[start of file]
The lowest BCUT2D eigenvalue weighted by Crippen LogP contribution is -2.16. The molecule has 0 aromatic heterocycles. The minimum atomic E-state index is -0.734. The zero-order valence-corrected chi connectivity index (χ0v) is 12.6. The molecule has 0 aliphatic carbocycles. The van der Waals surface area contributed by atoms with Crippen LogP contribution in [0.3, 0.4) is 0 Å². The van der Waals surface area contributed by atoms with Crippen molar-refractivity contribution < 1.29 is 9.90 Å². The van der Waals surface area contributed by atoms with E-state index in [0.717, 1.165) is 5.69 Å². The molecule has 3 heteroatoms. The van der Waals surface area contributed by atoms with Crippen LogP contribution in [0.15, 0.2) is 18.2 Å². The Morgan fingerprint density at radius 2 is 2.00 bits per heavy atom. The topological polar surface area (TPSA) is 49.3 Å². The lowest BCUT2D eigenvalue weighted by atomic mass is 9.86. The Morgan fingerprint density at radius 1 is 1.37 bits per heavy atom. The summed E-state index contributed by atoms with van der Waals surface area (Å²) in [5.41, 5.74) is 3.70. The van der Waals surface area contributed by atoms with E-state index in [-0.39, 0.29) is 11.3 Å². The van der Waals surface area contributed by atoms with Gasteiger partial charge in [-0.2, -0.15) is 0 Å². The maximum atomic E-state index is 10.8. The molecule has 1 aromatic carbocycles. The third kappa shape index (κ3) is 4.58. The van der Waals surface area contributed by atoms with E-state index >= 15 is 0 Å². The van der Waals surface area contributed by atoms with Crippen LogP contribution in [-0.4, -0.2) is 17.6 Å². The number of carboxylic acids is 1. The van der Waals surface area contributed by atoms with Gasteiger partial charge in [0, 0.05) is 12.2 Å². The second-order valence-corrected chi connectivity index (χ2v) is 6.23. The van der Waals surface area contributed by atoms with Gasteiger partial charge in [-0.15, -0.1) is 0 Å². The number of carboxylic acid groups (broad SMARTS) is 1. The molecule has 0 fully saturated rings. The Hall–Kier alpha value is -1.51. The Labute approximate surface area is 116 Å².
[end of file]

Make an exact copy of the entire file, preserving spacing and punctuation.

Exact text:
The lowest BCUT2D eigenvalue weighted by Crippen LogP contribution is -2.16. The molecule has 0 aromatic heterocycles. The minimum atomic E-state index is -0.734. The zero-order valence-corrected chi connectivity index (χ0v) is 12.6. The molecule has 0 aliphatic carbocycles. The van der Waals surface area contributed by atoms with Crippen LogP contribution in [0.3, 0.4) is 0 Å². The van der Waals surface area contributed by atoms with Crippen molar-refractivity contribution < 1.29 is 9.90 Å². The van der Waals surface area contributed by atoms with E-state index in [0.717, 1.165) is 5.69 Å². The molecule has 3 heteroatoms. The van der Waals surface area contributed by atoms with Crippen LogP contribution in [0.15, 0.2) is 18.2 Å². The Morgan fingerprint density at radius 2 is 2.00 bits per heavy atom. The topological polar surface area (TPSA) is 49.3 Å². The lowest BCUT2D eigenvalue weighted by atomic mass is 9.86. The Morgan fingerprint density at radius 1 is 1.37 bits per heavy atom. The summed E-state index contributed by atoms with van der Waals surface area (Å²) in [5.41, 5.74) is 3.70. The van der Waals surface area contributed by atoms with E-state index in [-0.39, 0.29) is 11.3 Å². The van der Waals surface area contributed by atoms with Gasteiger partial charge in [-0.2, -0.15) is 0 Å². The maximum atomic E-state index is 10.8. The molecule has 1 aromatic carbocycles. The third kappa shape index (κ3) is 4.58. The van der Waals surface area contributed by atoms with E-state index >= 15 is 0 Å². The van der Waals surface area contributed by atoms with Crippen LogP contribution in [-0.4, -0.2) is 17.6 Å². The number of carboxylic acids is 1. The van der Waals surface area contributed by atoms with Gasteiger partial charge in [0, 0.05) is 12.2 Å². The second-order valence-corrected chi connectivity index (χ2v) is 6.23. The van der Waals surface area contributed by atoms with Gasteiger partial charge in [-0.15, -0.1) is 0 Å². The number of carboxylic acid groups (broad SMARTS) is 1. The molecule has 0 fully saturated rings. The Hall–Kier alpha value is -1.51. The Labute approximate surface area is 116 Å².